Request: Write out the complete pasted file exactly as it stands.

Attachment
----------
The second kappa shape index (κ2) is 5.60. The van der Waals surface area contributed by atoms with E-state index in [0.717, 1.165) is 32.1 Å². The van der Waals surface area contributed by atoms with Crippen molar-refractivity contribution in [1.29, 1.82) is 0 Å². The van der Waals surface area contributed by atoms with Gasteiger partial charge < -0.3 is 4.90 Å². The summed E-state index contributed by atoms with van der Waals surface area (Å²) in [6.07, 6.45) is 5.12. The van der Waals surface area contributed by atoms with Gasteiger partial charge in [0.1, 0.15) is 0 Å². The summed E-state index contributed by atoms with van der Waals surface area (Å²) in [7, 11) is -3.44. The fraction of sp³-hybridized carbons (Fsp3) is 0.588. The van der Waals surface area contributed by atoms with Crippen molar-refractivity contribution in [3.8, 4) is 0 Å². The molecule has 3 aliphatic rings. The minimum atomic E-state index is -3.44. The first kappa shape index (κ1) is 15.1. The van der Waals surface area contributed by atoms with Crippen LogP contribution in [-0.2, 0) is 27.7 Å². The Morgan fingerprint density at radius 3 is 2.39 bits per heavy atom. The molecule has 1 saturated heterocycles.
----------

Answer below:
The second kappa shape index (κ2) is 5.60. The van der Waals surface area contributed by atoms with E-state index in [0.717, 1.165) is 32.1 Å². The van der Waals surface area contributed by atoms with Crippen molar-refractivity contribution in [1.29, 1.82) is 0 Å². The van der Waals surface area contributed by atoms with Gasteiger partial charge < -0.3 is 4.90 Å². The summed E-state index contributed by atoms with van der Waals surface area (Å²) in [6.07, 6.45) is 5.12. The van der Waals surface area contributed by atoms with Gasteiger partial charge in [0.1, 0.15) is 0 Å². The summed E-state index contributed by atoms with van der Waals surface area (Å²) in [7, 11) is -3.44. The fraction of sp³-hybridized carbons (Fsp3) is 0.588. The van der Waals surface area contributed by atoms with Crippen molar-refractivity contribution in [3.8, 4) is 0 Å². The molecule has 3 aliphatic rings. The minimum atomic E-state index is -3.44. The first kappa shape index (κ1) is 15.1. The van der Waals surface area contributed by atoms with Crippen LogP contribution in [-0.2, 0) is 27.7 Å². The Morgan fingerprint density at radius 3 is 2.39 bits per heavy atom. The molecule has 1 saturated heterocycles.